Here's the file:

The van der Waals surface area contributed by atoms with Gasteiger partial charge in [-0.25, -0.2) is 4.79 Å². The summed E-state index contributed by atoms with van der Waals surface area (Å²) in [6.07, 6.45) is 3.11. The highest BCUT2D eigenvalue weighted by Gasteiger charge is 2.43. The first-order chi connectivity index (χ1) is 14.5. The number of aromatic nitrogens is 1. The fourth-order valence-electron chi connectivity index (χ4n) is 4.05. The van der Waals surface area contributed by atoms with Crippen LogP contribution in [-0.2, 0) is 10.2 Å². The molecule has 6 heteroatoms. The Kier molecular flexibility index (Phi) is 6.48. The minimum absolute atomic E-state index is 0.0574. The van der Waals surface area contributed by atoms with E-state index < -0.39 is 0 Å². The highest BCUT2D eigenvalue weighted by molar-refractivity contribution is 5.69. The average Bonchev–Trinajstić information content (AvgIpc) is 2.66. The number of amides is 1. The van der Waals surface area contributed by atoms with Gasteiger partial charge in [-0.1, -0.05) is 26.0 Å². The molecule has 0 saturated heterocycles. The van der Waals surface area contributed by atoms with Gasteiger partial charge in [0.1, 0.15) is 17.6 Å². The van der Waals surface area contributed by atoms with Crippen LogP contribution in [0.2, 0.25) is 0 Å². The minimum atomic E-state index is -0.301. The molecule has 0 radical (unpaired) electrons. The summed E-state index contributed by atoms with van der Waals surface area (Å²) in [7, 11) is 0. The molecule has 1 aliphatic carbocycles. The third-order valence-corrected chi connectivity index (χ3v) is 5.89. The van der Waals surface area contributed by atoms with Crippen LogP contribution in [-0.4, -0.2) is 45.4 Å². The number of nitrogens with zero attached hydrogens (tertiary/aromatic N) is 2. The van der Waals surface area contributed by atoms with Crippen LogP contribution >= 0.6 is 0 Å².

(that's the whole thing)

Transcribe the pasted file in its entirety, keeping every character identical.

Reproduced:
The van der Waals surface area contributed by atoms with Gasteiger partial charge in [-0.25, -0.2) is 4.79 Å². The summed E-state index contributed by atoms with van der Waals surface area (Å²) in [6.07, 6.45) is 3.11. The highest BCUT2D eigenvalue weighted by Gasteiger charge is 2.43. The first-order chi connectivity index (χ1) is 14.5. The number of aromatic nitrogens is 1. The fourth-order valence-electron chi connectivity index (χ4n) is 4.05. The van der Waals surface area contributed by atoms with Crippen LogP contribution in [-0.2, 0) is 10.2 Å². The molecule has 6 heteroatoms. The Kier molecular flexibility index (Phi) is 6.48. The minimum absolute atomic E-state index is 0.0574. The van der Waals surface area contributed by atoms with E-state index < -0.39 is 0 Å². The highest BCUT2D eigenvalue weighted by molar-refractivity contribution is 5.69. The average Bonchev–Trinajstić information content (AvgIpc) is 2.66. The number of amides is 1. The van der Waals surface area contributed by atoms with Gasteiger partial charge in [-0.1, -0.05) is 26.0 Å². The molecule has 0 saturated heterocycles. The van der Waals surface area contributed by atoms with Gasteiger partial charge in [0.1, 0.15) is 17.6 Å². The van der Waals surface area contributed by atoms with Crippen LogP contribution in [0.2, 0.25) is 0 Å². The minimum atomic E-state index is -0.301. The molecule has 0 radical (unpaired) electrons. The summed E-state index contributed by atoms with van der Waals surface area (Å²) in [7, 11) is 0. The molecule has 1 aliphatic carbocycles. The third-order valence-corrected chi connectivity index (χ3v) is 5.89. The van der Waals surface area contributed by atoms with Crippen LogP contribution in [-0.4, -0.2) is 45.4 Å². The number of nitrogens with zero attached hydrogens (tertiary/aromatic N) is 2. The van der Waals surface area contributed by atoms with Crippen LogP contribution >= 0.6 is 0 Å².